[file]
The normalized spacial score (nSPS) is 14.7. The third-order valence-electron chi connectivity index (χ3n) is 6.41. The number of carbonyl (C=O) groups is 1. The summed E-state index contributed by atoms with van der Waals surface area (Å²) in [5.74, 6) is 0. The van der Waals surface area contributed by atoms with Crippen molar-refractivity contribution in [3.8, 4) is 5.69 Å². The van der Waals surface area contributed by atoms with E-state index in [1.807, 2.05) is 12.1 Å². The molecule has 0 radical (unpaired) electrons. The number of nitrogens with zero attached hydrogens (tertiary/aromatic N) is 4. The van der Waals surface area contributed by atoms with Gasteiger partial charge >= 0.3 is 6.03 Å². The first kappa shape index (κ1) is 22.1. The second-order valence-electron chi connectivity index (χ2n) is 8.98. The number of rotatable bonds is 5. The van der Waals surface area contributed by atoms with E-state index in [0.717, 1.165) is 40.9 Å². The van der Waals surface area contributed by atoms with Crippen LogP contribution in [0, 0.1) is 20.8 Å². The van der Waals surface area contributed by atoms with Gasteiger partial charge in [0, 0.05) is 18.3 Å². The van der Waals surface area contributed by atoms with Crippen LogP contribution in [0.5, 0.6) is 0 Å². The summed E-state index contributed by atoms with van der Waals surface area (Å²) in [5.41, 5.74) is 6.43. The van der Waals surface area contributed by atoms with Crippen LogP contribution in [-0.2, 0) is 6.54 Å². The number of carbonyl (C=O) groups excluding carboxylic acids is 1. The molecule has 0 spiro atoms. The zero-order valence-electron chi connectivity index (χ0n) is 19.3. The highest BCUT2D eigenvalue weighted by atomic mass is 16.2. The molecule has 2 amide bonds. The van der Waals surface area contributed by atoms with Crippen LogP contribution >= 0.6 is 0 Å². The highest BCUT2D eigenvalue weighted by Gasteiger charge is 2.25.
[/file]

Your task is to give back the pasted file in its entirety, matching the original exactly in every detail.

The normalized spacial score (nSPS) is 14.7. The third-order valence-electron chi connectivity index (χ3n) is 6.41. The number of carbonyl (C=O) groups is 1. The summed E-state index contributed by atoms with van der Waals surface area (Å²) in [5.74, 6) is 0. The van der Waals surface area contributed by atoms with Crippen molar-refractivity contribution in [3.8, 4) is 5.69 Å². The van der Waals surface area contributed by atoms with E-state index in [1.807, 2.05) is 12.1 Å². The molecule has 0 radical (unpaired) electrons. The number of nitrogens with zero attached hydrogens (tertiary/aromatic N) is 4. The van der Waals surface area contributed by atoms with Gasteiger partial charge >= 0.3 is 6.03 Å². The first kappa shape index (κ1) is 22.1. The second-order valence-electron chi connectivity index (χ2n) is 8.98. The number of rotatable bonds is 5. The van der Waals surface area contributed by atoms with E-state index in [0.717, 1.165) is 40.9 Å². The van der Waals surface area contributed by atoms with Crippen LogP contribution in [0, 0.1) is 20.8 Å². The van der Waals surface area contributed by atoms with Gasteiger partial charge in [0, 0.05) is 18.3 Å². The van der Waals surface area contributed by atoms with Crippen LogP contribution in [0.5, 0.6) is 0 Å². The summed E-state index contributed by atoms with van der Waals surface area (Å²) in [5.41, 5.74) is 6.43. The van der Waals surface area contributed by atoms with Crippen LogP contribution in [-0.2, 0) is 6.54 Å². The number of carbonyl (C=O) groups excluding carboxylic acids is 1. The molecule has 0 spiro atoms. The zero-order valence-electron chi connectivity index (χ0n) is 19.3. The highest BCUT2D eigenvalue weighted by atomic mass is 16.2. The molecule has 2 amide bonds. The van der Waals surface area contributed by atoms with Crippen LogP contribution >= 0.6 is 0 Å². The highest BCUT2D eigenvalue weighted by Gasteiger charge is 2.25.